This beautiful addition to our list of aged teas will please all lovers of rustic and traditional teas. Its large autumn leaves, picked a year after budding, come from ancient trees perched on the slopes of Shi Shan Mountain. Its liquor has a smooth and sweet texture enhanced by notes of camphor, ripe fruit and tobacco. Accents of spices and firewood, typical of ancient cultures, support a light and generous finish.

Liu Bao Ye Sheng Gu Shu 2002

This tea, a little over 15 years old, was produced according to a historical heritage dating back nearly 1,500 years. Compressed in large baskets of bamboo (sometimes up to 50 kg) it consists of a mixture of leaves and stems blackened by moisture and time. Its sweet and earthy liquor is embellished with rooting aromas of spices (anise) and burnt wood. It also ranks in the family of Liu Bao Binlang Xiang (betel fragrance) because of the character naturally developed by its artisanal production. The finish is surprisingly fresh and sweet. 

Pu Er Sheng 1983 Menghai

This loose leaf Pu Er produced in the prolific Menghai tea factory and expertly preserved in Hong Kong will satisfy all amateurs of rich and balanced teas. Thirty plus years of ripening have enhanced this tea which, once infused, offers a dense and opaque liquor. Silky and generously sweet, it carries its effects deep down the throat giving the impression of a gentle massage. Nuances of wet wood, dates, incense and spices all lead towards a refreshing and minty finish, like we love them!

Pu Er Sheng 1986 Xia Guan

Shaped in tuo cha (bird nest) of 250g by the Xiaguan tea factory, this 30 years old Pu Er is to be tasted with attention and care. A generous rinse allows aromas of damp undergrowth and roots (beetroot) to prepare the infusion of a clear mineral liquor, deeply marked by notes of lichen and black earth. The sharp and slightly metallic attack slowly evolves towards a sweet finish with fine accents of berries, spices (anise) and camphor. A rare tea, deep and long lasting in taste, enhanced by subtle soothing effects.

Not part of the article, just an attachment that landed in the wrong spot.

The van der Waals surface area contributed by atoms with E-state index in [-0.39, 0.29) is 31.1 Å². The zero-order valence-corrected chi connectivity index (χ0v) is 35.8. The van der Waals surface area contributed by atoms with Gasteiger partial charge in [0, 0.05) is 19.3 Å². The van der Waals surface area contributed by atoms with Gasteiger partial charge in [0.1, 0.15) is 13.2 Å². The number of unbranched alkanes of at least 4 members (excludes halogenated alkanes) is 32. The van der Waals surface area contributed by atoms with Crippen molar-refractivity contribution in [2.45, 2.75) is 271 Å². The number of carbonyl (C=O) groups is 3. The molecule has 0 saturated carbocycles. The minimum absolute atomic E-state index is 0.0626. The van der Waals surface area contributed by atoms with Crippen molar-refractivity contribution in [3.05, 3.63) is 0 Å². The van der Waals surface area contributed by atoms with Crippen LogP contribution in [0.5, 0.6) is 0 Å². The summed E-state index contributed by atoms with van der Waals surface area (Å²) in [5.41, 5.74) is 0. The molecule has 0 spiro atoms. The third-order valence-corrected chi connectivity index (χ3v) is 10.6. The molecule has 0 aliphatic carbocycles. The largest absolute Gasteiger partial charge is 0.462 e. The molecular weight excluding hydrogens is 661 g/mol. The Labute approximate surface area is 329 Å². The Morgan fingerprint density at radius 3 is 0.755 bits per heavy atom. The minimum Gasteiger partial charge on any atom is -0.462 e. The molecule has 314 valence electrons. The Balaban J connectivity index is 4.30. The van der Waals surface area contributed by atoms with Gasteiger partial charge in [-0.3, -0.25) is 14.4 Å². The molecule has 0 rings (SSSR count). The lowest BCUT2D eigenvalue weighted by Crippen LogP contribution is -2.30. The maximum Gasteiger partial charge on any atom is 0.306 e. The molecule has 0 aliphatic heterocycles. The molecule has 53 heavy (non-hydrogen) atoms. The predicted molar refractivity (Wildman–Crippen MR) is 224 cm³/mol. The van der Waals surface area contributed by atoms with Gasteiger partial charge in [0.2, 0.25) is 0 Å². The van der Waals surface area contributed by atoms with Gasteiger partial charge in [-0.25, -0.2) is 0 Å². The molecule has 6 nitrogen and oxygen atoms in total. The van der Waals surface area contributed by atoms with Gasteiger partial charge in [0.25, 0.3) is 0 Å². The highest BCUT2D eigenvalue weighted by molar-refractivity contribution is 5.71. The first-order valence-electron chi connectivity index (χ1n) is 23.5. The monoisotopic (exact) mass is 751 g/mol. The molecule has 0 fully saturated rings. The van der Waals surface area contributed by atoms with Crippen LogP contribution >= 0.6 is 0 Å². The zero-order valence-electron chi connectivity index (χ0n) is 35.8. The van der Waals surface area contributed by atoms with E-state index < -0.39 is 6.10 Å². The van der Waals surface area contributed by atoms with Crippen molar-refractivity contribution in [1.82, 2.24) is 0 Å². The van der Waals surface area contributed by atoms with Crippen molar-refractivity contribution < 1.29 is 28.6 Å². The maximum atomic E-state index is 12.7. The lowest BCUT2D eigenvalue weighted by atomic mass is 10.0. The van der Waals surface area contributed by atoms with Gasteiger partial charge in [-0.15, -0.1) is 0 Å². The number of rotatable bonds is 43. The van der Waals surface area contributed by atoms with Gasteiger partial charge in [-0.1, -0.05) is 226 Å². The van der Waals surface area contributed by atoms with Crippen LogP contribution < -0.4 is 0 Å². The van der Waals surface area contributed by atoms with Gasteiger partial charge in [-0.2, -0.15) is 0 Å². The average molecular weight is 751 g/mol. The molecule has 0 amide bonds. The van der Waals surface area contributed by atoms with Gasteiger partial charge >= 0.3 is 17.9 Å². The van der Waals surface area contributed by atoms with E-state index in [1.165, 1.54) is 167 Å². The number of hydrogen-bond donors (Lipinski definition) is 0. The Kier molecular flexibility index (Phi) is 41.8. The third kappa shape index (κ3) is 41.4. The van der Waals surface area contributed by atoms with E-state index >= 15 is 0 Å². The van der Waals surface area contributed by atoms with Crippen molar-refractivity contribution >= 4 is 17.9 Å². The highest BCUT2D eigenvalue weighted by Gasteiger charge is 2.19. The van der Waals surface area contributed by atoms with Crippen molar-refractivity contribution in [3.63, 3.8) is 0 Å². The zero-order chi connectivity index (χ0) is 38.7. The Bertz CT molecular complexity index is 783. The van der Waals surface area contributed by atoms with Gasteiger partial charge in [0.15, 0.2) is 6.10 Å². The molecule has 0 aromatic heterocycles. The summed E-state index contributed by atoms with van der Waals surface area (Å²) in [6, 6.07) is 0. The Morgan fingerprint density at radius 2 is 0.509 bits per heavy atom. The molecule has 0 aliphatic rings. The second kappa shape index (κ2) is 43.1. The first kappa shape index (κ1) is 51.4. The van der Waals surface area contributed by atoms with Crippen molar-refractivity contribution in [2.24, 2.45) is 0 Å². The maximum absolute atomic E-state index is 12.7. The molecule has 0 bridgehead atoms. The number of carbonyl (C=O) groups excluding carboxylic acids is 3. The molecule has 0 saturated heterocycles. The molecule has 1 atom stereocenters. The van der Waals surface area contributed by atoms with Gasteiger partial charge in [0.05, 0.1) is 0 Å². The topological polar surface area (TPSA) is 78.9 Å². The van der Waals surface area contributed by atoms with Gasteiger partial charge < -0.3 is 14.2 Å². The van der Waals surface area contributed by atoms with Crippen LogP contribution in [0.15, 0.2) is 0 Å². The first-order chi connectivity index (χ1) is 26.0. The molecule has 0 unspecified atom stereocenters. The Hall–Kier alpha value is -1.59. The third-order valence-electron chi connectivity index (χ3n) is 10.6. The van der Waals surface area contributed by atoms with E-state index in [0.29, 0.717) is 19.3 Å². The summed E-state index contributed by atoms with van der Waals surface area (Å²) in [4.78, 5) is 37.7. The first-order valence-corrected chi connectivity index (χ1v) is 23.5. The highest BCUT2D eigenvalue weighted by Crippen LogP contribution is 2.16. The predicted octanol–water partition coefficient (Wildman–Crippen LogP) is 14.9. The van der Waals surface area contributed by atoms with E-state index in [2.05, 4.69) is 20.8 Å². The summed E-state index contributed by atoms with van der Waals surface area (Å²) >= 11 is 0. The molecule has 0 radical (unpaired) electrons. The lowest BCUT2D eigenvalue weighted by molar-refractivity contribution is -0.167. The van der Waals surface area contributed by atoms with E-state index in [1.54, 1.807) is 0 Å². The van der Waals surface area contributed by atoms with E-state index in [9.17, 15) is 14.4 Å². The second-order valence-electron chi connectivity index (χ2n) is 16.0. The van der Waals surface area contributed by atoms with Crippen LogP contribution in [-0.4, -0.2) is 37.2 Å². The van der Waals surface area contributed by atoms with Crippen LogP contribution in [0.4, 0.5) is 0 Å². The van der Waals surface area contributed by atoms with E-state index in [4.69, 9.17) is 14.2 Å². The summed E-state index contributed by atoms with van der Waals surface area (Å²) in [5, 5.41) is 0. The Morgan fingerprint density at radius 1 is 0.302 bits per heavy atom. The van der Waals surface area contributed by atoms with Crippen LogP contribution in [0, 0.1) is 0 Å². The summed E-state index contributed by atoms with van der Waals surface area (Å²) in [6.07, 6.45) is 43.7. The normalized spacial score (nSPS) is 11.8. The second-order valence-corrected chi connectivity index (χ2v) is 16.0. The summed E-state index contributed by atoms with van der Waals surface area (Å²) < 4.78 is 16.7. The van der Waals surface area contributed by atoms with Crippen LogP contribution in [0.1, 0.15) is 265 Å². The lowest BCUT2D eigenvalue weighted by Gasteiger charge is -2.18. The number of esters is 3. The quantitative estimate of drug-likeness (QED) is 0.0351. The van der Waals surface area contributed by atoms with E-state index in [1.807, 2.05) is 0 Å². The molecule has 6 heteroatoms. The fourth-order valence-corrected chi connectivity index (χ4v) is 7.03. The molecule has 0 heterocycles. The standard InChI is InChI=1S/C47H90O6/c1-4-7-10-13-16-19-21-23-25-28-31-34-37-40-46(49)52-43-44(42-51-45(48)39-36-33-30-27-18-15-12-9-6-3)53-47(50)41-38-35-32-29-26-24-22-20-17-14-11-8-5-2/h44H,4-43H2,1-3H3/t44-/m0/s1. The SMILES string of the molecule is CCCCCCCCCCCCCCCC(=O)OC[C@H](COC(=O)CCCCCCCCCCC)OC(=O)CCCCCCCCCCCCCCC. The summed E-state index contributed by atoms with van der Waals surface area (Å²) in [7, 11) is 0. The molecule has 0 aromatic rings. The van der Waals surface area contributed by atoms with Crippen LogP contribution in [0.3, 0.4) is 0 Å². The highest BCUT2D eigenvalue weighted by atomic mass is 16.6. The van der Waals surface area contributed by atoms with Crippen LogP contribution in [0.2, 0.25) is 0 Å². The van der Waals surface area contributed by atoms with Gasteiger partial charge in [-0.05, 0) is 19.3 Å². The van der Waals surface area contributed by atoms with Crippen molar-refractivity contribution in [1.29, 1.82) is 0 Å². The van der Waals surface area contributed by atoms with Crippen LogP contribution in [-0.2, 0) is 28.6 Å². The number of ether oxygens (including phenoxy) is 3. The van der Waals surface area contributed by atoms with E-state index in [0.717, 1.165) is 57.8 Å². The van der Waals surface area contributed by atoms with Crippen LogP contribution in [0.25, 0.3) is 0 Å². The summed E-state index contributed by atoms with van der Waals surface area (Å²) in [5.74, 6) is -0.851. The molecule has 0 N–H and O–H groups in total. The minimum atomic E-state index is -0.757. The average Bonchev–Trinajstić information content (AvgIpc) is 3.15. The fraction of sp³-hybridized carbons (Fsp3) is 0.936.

Pu Er Shou 1976 Menghai

This very respectable shou Pu Er is offered here in carefully broken pieces of the original cake, a relatively affordable formula when compared to the price of whole cakes of this age. Its liquor is dense and milky, even after two rinses (as is often recommended for these antiques). The sweetness of its attack is accompanied by earthy and woody notes (typical of very old shou) softened by the many years spent in storage. The tea also sports pleasant nuances of fruits and flowers alongside that of camphor. Like an old book read with care and respect, this tea is to be savored with wisdom. 

Pu Er Sheng 2009 Bada Shan

This Sheng Pu Er, carefully preserved in Hong Kong, has spent two years in wet storage before continuing its maturation in dryer conditions. Its dark and woody liquor bears the mark of these environments, as shown by its roots (beet), lichen and fennel aromas. Its texture is smooth with light and sweet flavors. This Pu Er is both ready to drink now and perfect to set aside for further maturation. A great addition to any collection.

Sun Moon Lake T-18 2010

Though still very uncommon, aging black tea is slowly picking up as a trend. When we consider the depth 8 years of Taiwanese storage has given this tea it must me a good thing.